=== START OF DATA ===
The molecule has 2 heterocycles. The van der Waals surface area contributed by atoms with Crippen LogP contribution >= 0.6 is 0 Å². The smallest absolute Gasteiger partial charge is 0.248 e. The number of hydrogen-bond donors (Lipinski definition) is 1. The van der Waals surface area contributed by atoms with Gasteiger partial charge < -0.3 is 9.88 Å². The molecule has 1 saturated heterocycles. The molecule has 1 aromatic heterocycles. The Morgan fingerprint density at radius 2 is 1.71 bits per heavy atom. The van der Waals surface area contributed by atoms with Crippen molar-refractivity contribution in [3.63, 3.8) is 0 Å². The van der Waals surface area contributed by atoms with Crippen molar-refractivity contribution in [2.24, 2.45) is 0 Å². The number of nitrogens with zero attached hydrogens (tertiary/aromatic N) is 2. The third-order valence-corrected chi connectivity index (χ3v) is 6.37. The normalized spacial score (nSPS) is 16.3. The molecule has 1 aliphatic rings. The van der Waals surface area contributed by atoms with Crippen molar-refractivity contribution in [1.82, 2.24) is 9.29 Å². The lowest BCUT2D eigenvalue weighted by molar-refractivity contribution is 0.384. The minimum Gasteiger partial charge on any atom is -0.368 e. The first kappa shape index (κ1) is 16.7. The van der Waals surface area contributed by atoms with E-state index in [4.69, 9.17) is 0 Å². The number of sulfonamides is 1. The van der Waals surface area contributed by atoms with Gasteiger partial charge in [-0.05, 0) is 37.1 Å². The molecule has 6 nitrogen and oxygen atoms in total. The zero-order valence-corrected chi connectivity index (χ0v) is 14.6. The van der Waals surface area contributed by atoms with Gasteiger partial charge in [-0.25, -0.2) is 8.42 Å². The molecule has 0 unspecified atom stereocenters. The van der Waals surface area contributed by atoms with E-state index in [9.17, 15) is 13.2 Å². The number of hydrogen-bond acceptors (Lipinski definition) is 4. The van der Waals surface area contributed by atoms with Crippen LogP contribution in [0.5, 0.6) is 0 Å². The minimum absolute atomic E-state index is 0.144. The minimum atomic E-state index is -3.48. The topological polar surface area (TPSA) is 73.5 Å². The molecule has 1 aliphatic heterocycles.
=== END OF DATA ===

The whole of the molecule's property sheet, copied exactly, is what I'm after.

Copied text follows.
The molecule has 2 heterocycles. The van der Waals surface area contributed by atoms with Crippen LogP contribution >= 0.6 is 0 Å². The smallest absolute Gasteiger partial charge is 0.248 e. The number of hydrogen-bond donors (Lipinski definition) is 1. The van der Waals surface area contributed by atoms with Gasteiger partial charge < -0.3 is 9.88 Å². The molecule has 1 saturated heterocycles. The molecule has 1 aromatic heterocycles. The Morgan fingerprint density at radius 2 is 1.71 bits per heavy atom. The van der Waals surface area contributed by atoms with Crippen molar-refractivity contribution in [3.63, 3.8) is 0 Å². The van der Waals surface area contributed by atoms with Crippen molar-refractivity contribution in [2.24, 2.45) is 0 Å². The number of nitrogens with zero attached hydrogens (tertiary/aromatic N) is 2. The third-order valence-corrected chi connectivity index (χ3v) is 6.37. The normalized spacial score (nSPS) is 16.3. The molecule has 1 aliphatic rings. The van der Waals surface area contributed by atoms with Crippen molar-refractivity contribution in [1.82, 2.24) is 9.29 Å². The lowest BCUT2D eigenvalue weighted by molar-refractivity contribution is 0.384. The minimum Gasteiger partial charge on any atom is -0.368 e. The first kappa shape index (κ1) is 16.7. The van der Waals surface area contributed by atoms with E-state index in [4.69, 9.17) is 0 Å². The number of sulfonamides is 1. The van der Waals surface area contributed by atoms with Gasteiger partial charge in [-0.05, 0) is 37.1 Å². The molecule has 6 nitrogen and oxygen atoms in total. The zero-order valence-corrected chi connectivity index (χ0v) is 14.6. The van der Waals surface area contributed by atoms with Gasteiger partial charge in [-0.25, -0.2) is 8.42 Å². The molecule has 0 unspecified atom stereocenters. The van der Waals surface area contributed by atoms with E-state index in [9.17, 15) is 13.2 Å². The number of hydrogen-bond acceptors (Lipinski definition) is 4. The van der Waals surface area contributed by atoms with Crippen LogP contribution in [0.5, 0.6) is 0 Å². The minimum absolute atomic E-state index is 0.144. The minimum atomic E-state index is -3.48. The topological polar surface area (TPSA) is 73.5 Å². The molecule has 1 aliphatic heterocycles.